Monday, July 28, 2008

Loving the Sinner

It's much easier to say we love people whose actions we reject than to show true love for them. Overall, I think the histories of mankind, Christianity and Mormonism all show our difficulty living what we teach as the ideal in that regard.

In "A Time to Kill", the White lawyer tells the Black man he is defending that they are friends. The Black man's response is, essentially, "We're not friends. You've never been to my house. Your daughter doesn't play with mine. You might see me as equal under the law, but you don't treat me as equal outside this courthouse." (OK, the last sentence is my own addition.)

In summary, it's hard to claim love for someone whom you never serve - whose house you never visit and whose children (or friends) don't play / associate with your children (or friends). With respect to this thread, I think it's hard to say you "hate the sin, but love the sinner" if you don't embrace and spend time with the sinner. In my mind, that's a fairly bright line.


Christy said...

"it's hard to claim love for someone whom you never serve" - I had a wonderful learning experience in regards to this statement, Ray. I had been attending play groups in town for awhile with my children. At some point I remember feeling that I had a lot of acquaintances but not real friends. Later, I began giving a ride to a mom and her baby daughter - this mom had been hit by a car while crossing the road and as a result had vision problems which prevented her from driving. I had to put the baby seat in the car each time I picked her up, which could be a bit of a pain. After some time, I came to the realization that this particular woman had become a real friend - because what she had done for me was allow me to do for her.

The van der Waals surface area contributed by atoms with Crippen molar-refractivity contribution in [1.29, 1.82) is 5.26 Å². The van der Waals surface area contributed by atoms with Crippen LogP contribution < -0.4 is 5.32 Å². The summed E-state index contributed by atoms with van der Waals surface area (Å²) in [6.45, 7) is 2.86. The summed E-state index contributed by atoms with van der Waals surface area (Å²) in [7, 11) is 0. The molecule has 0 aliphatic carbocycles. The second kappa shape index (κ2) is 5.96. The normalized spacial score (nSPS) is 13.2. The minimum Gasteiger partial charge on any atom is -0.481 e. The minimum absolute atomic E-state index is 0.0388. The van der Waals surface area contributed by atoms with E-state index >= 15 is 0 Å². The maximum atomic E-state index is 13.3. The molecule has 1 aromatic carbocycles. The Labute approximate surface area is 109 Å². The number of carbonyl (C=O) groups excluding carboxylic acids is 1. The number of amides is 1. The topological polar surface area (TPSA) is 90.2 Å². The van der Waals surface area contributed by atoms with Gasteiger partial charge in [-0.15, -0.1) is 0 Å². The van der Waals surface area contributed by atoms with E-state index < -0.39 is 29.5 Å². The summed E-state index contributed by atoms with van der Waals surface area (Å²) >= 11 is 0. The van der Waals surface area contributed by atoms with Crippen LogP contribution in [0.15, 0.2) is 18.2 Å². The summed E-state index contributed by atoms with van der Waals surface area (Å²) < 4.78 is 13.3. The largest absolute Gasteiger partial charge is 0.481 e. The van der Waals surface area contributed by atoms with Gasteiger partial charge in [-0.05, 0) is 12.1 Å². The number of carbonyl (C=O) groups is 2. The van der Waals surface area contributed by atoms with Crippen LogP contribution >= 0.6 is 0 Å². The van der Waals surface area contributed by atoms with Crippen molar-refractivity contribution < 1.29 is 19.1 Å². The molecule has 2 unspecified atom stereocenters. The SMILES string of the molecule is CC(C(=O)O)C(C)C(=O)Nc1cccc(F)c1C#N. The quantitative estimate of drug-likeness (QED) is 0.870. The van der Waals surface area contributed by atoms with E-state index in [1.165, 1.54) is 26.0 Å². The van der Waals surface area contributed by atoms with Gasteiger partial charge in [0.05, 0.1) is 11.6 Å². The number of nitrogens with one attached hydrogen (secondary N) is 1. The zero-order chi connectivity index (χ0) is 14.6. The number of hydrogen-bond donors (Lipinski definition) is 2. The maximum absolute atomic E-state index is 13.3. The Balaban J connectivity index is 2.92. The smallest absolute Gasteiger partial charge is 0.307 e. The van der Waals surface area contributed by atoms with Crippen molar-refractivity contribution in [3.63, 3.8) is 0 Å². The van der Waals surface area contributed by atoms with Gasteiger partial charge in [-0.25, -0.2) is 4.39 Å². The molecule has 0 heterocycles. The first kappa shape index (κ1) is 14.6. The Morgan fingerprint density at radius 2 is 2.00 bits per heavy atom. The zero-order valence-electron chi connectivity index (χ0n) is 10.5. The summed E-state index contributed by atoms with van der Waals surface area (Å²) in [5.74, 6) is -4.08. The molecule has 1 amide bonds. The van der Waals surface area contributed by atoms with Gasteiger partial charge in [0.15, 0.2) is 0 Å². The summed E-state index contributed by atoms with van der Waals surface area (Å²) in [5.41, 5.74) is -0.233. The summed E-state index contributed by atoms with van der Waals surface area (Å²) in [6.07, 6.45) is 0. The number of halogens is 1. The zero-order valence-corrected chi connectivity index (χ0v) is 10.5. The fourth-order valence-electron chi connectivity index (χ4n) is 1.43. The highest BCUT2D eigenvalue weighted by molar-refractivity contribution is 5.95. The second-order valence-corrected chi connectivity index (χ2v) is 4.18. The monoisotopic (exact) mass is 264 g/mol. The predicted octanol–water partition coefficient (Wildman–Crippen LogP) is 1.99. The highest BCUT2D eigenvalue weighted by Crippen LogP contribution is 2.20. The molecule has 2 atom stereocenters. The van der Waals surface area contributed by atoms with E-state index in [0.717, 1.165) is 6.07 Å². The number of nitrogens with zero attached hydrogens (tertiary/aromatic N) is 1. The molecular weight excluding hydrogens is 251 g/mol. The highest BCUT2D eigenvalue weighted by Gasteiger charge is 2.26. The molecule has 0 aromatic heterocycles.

Papa D said...

Thank you for sharing that experience, Christy. It is a wonderful example of what I meant in the post.

Anonymous said...

This is what I have experienced from my ward. they never cared about my membership status and even more I had visiting teachers until one of them got really sick.
When I was still having hard feelings and was clearly showing signs of it I happen to mention that I wanted to move out. One brother rushed and told me to remember that I could call on the priesthood if I needed help.

When the relief society president told me that she would be my visiting teacher I looked at her in disbelief and I told her "Er? Don't you know I have been excommunicated?" to which she replied with a shrud "it does not matter".
It is not what brought me back in the church, it is what allowed the door to remain open thus making it easier for me.

Papa D said...

backandthen, Thank you for sharing that. It's good to hear a real-life example of how it can work.